The song seems to present an ambivalent picture of God. The indications that it is God the narrator has in mind are numerous. In the first verse the woman is self-sufficient – ‘She’s got everything she needs’ – just as God traditionally is held to be. She’s also a creator – a creative, or forward-looking, artist (‘She don’t look back’). Furthermore, since she ‘can take the dark out of the night-time/ And paint the daytime black’, she seems to be the creator of the universe, making the world revolve – and so continually turn from night to day and back to night again.
A further indication of divinity is her never stumbling because ‘She’s got no place to fall’. There are no human beings of whom that is true, but this would be true for a being outside of time and space. The concept of stumbling simply would not apply. It’s also the case that her quality of being ‘nobody’s child’ is an extra-human quality. ‘Law’ – printed with a capital ‘L’ in the official version of the lyrics – in ‘The Law can’t touch her’ – would seem to refer to the Law of Moses. This was given for human beings, the Israelites, to follow, but presumably would not represent a restriction on God who accordingly would remain untouched by it. Finally, bowing down to her on Sunday would seem to be behaviour appropriate if the woman is a representation of God.
It’s not at all clear that the picture we’re getting is entirely of the traditional Christian God, however. This God seems more detached. She seems no more associated with good than with evil, as is suggested by her dealing equally with night and day in the opening verse, and by her not needing the Law. And although references to Sunday and Christmas might suggest the traditional God, Halloween is associated with witches and evil spirits.
An ambivalent nature is also implied in that she ‘wears an Egyptian ring’. This seems to associate her with the Egyptian enemies of the Israelites, rather than the Israelites God is normally credited with saving. The ring’s sparkling before she speaks would further suggest that she is on the side of the Israelites’ oppressors, as if her Egyptian loyalties were colouring her pronouncements. It’s perhaps because of this leaning towards the enemies of the Israelites that she’s a ‘hypnotist collector’ – she has to hypnotise Israelites into following her. (The person addressed as ‘you’ in ‘you are a walking antique’ is perhaps described as an ‘antique’ to imply that to follow her now is to behave like Israelites in antiquity – and therefore inappropriately.)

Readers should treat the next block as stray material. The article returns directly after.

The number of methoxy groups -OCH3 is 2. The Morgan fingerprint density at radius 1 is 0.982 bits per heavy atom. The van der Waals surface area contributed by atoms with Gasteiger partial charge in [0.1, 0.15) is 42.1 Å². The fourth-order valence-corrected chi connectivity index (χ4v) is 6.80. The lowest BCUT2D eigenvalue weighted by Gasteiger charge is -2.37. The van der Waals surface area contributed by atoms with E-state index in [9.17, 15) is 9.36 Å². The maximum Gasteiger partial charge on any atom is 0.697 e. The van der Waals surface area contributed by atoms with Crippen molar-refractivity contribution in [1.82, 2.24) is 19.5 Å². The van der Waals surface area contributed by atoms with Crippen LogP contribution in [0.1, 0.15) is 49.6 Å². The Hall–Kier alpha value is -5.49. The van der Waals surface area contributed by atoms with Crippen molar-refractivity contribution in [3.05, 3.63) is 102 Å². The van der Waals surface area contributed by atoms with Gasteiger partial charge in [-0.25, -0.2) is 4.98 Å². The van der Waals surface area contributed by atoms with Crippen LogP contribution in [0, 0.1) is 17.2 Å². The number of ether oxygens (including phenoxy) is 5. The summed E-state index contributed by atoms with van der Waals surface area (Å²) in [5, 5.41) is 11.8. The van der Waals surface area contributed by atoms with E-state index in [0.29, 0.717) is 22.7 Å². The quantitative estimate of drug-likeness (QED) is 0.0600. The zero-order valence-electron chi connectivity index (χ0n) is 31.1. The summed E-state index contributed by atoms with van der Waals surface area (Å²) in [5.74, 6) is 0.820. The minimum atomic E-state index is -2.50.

It seems significant that the song is written in each of the first, second and third persons. ‘She’ is very prominent. The title, however, uses the first person ‘me’ in order to claim that the narrator possesses the woman – ‘She belongs to me‘. And there is the second person ‘you’:
‘You will start out standing
Proud to steal her anything she sees’.
This seems to refer to someone else, maybe the listener, who it seems is possessed by the woman. ‘Me’ and ‘you’, then, seem to refer to different people. The tone of ‘You will start out standing’ seems to imply something like ‘You will start out standing just as I did’.
It might seem that the narrator could know how the listener will behave only from personal experience of his own prior behaviour – starting out standing. However, there is another alternative. This is that the narrator and the person addressed are one and the same. When he says ‘You’, the narrator is not so much talking to another person, but himself when going over in his mind what is going to happen. He’s telling himself he’ll be reduced from standing to kneeling.
This suggests a further possibility – that the narrator and the person he addresses are not just one and the same person, but are also the woman. This is indicated by the use of the future tense in the second verse – ‘You will start out…’ and You will wind up…’. Like the woman, who ‘don’t look back’, the narrator/addressee also focuses on the future rather than the past. Furthermore the unity of the three is indicated in the otherwise ungrammatical form of the phrase ‘she don’t look back’. If ‘she’ is to be read as ‘they’ because what applies to her applies to all three, the phrase ceases to be ungrammatical; ‘… she don’t look back’ becomes ‘… they don’t look back’. That the woman ‘never stumbles’ and the listener is a walking antique, also suggests their mutual identity. And again, if the narrator is taken as Dylan himself , then the narrator might be identified with her in being a forward looking ‘artist’, just as she is.
Despite this identity, the listener is presented as someone capable of making moral progress, whereas the woman is not subject to any such progression. The listener is initially presented as morally negative – a thief and participant in seedy, voyeuristic behaviour – but ends up reverentially ‘bowing down’. But there’s no hint that the woman will try to prevent the listener stealing for her. She just remains aloof. For her, human distinctions between good and evil just don’t apply.
The song, then, seems to describe a God in human terms (she’s female, an artist, a wearer of jewellery, a collector, a recipient of gifts), and identifies her with human beings struggling to progress morally. At the same time, seen just as God, she is detached, and thus beyond characterisation in human terms, including moral terms.
(Interestingly relevant quote: ‘Well, first of all, God is a woman, we all know that. Well, you take it from there.’ Dylan, Austin Press Conference 1965.)